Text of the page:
When you are growing a business, it’s really easy to think, “I just need to make this one silver bullet hire or execute on this one tactic. After I do that, we will get to the next level.”

It never works out.

The honest truth, which it’s taken me many attempts to learn, is that no one person or thing is going to come in and solve all the problems at your company or just immediately take you to the next level. It’s all an iterative process, and you need to find the people that want to go through that process with you. Make very clear to everyone on your team that you all are in the business of working on the business. 

Even if someone you are thinking of hiring has been amazing at another company and has done awesome things, it’s not the same company as yours and it will take work to make your company that way. One person alone, new to your company, isn’t going to do it.

What’s most important with any new strategic initiative like hiring is to take your time, know your core values and share honestly with your team where you are and the work it’s going to take to level up. Get people aligned so they know the path you are on — running a business is more about creating and navigating a roadmap than going out searching for silver bullets.

6. Design your culture to have a cadence

Company culture doesn’t mean “cool” swag, being BFFs with your co-workers, or in-office happy hours every Friday. Those are superficial. 

I started this business right out of college, so you can imagine that, at first, this is exactly what I thought company culture was. We rented a fun office with a roof deck, had bands come and play, threw parties. It was a lot of fun, but the business didn’t really gain much … and I lost a lot of Saturdays cleaning up beer bottles.

The company would have benefited from more meaningful team bonding, and I’m pretty sure we lost some clients when they saw our office looking more like a hacker house than a place where professionals worked.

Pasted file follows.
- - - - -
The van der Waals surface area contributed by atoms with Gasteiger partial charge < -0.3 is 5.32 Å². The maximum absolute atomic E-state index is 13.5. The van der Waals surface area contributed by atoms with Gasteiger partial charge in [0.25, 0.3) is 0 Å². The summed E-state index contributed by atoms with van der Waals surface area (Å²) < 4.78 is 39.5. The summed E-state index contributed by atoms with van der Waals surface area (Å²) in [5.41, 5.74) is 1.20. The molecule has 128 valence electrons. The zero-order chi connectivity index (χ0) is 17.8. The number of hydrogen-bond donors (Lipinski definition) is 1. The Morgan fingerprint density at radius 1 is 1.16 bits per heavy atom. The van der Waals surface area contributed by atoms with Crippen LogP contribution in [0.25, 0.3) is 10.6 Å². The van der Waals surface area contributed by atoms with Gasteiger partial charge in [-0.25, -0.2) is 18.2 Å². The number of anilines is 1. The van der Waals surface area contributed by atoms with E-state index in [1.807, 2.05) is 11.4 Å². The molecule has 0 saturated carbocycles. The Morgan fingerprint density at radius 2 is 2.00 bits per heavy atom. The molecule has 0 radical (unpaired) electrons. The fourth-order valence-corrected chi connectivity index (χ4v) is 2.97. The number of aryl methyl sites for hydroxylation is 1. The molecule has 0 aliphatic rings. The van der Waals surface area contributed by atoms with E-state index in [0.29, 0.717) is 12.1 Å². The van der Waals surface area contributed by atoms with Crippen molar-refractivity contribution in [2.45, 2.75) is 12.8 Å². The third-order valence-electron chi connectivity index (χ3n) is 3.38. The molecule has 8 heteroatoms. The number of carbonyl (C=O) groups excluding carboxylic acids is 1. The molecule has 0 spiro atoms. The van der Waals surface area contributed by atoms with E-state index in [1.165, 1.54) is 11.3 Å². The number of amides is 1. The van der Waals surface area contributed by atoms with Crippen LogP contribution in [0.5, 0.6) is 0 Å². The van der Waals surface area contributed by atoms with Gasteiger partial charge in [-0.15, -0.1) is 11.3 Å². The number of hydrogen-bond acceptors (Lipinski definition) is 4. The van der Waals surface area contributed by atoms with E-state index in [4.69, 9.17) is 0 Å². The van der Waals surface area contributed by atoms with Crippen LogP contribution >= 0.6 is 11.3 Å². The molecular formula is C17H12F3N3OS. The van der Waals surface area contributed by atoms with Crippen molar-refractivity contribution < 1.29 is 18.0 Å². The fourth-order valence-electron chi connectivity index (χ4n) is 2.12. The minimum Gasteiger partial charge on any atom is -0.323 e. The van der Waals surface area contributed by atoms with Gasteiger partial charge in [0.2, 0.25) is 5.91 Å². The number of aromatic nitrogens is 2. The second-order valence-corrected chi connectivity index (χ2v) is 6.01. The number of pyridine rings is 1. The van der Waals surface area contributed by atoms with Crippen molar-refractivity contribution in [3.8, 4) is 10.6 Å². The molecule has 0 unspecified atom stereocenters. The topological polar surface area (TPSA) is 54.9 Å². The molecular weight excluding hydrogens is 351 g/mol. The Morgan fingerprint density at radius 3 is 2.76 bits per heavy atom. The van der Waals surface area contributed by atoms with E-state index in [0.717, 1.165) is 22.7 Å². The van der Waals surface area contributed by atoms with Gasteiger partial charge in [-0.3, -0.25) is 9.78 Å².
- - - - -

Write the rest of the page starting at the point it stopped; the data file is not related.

As I’ve grown into becoming a “real”” business owner, I have realized culture is how your team all comes together, holds each other accountable, supports one another, gets the work done and celebrates victories together. We now have more structured team days and meetings focused on themes with actionable takeaways that our team finds more impactful.

Build the systems, make space and have a cadence for how these things are done.

Related: 8 Huge Mistakes Most Entrepreneurs Don’t Realize They’re Making

7. Marketing should be authentic

Any entrepreneur who’s been in the business long enough can give you a laundry list of marketing tactics they’ve tried. 

It’s hard not to fall for some of the “get rich quick” schemes out there, ourselves included. (We’ve literally spent hundreds of thousands of dollars learning this lesson, folks, so if you don’t take any of the other advice, at least listen to this tip.)

But what we have found is that when it comes to sales and marketing, if it seems too easy too good to be true, it absolutely is. This sort of thing works in the movies and people love to brag about how they gamed the system but in actuality, nothing replaces doing the hard work.

We have found that to resonate most with leads and potential customers, we need to be authentic and true to who we are as a company. The more authentic you can make your outreach and communication, the more you’ll resonate with people — maybe not everyone, but the people who are right for your business.

8. Focus on building relationships

As a young company, we didn’t realize the power of relationships in our business, but as we’ve grown up, we are continually reminded of how important they are.

When we started out we were very focused on getting a job done and then moving on to the next one. We were very focused on the here and now. We weren’t looking at the bigger picture of three, five, 10 years and beyond. 

No matter how much “lead gen marketing” we’ve done, the primary driver of our business has been referrals. They may not be referrals we get right after we finish a project with someone, but putting effort into maintaining and strengthening our relationships has absolutely paid off over the years. (Plus, people on my team and I have made some lifelong friends along the way!)

I wish I had spent more of my time focused on that in our early years. There are really simple things you can do to stay in touch, check in with people and develop relationships. For a service business especially, this is some of the best marketing you can do.